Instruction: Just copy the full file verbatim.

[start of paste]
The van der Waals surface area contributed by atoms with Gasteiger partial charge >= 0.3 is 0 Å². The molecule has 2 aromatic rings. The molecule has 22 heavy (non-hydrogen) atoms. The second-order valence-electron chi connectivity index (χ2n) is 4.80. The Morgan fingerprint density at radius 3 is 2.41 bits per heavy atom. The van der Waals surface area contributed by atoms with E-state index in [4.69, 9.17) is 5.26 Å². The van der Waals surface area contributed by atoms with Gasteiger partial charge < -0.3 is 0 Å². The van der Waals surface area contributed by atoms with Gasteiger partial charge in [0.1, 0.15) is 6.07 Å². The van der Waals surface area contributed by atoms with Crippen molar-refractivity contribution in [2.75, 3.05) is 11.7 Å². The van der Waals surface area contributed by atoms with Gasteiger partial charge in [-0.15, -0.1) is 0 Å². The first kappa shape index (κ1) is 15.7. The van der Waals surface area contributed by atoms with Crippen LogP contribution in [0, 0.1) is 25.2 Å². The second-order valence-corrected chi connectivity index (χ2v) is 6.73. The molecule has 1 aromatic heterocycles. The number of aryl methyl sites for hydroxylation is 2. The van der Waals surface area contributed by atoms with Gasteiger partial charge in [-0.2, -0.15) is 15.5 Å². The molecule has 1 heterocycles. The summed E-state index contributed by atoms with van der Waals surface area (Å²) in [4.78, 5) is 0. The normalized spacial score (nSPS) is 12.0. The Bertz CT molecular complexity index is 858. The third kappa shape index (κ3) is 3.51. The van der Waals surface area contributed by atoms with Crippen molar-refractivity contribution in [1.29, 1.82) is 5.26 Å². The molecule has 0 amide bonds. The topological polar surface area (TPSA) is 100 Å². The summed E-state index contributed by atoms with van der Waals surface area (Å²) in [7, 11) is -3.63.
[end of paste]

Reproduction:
The van der Waals surface area contributed by atoms with Gasteiger partial charge >= 0.3 is 0 Å². The molecule has 2 aromatic rings. The molecule has 22 heavy (non-hydrogen) atoms. The second-order valence-electron chi connectivity index (χ2n) is 4.80. The Morgan fingerprint density at radius 3 is 2.41 bits per heavy atom. The van der Waals surface area contributed by atoms with E-state index in [4.69, 9.17) is 5.26 Å². The van der Waals surface area contributed by atoms with Gasteiger partial charge < -0.3 is 0 Å². The van der Waals surface area contributed by atoms with Gasteiger partial charge in [0.1, 0.15) is 6.07 Å². The van der Waals surface area contributed by atoms with Crippen molar-refractivity contribution in [2.75, 3.05) is 11.7 Å². The van der Waals surface area contributed by atoms with Gasteiger partial charge in [-0.15, -0.1) is 0 Å². The first kappa shape index (κ1) is 15.7. The van der Waals surface area contributed by atoms with Crippen LogP contribution in [0, 0.1) is 25.2 Å². The second-order valence-corrected chi connectivity index (χ2v) is 6.73. The molecule has 1 aromatic heterocycles. The number of aryl methyl sites for hydroxylation is 2. The van der Waals surface area contributed by atoms with Gasteiger partial charge in [-0.2, -0.15) is 15.5 Å². The molecule has 1 heterocycles. The summed E-state index contributed by atoms with van der Waals surface area (Å²) in [4.78, 5) is 0. The normalized spacial score (nSPS) is 12.0. The Bertz CT molecular complexity index is 858. The third kappa shape index (κ3) is 3.51. The van der Waals surface area contributed by atoms with Crippen molar-refractivity contribution in [1.29, 1.82) is 5.26 Å². The molecule has 0 amide bonds. The topological polar surface area (TPSA) is 100 Å². The summed E-state index contributed by atoms with van der Waals surface area (Å²) in [7, 11) is -3.63.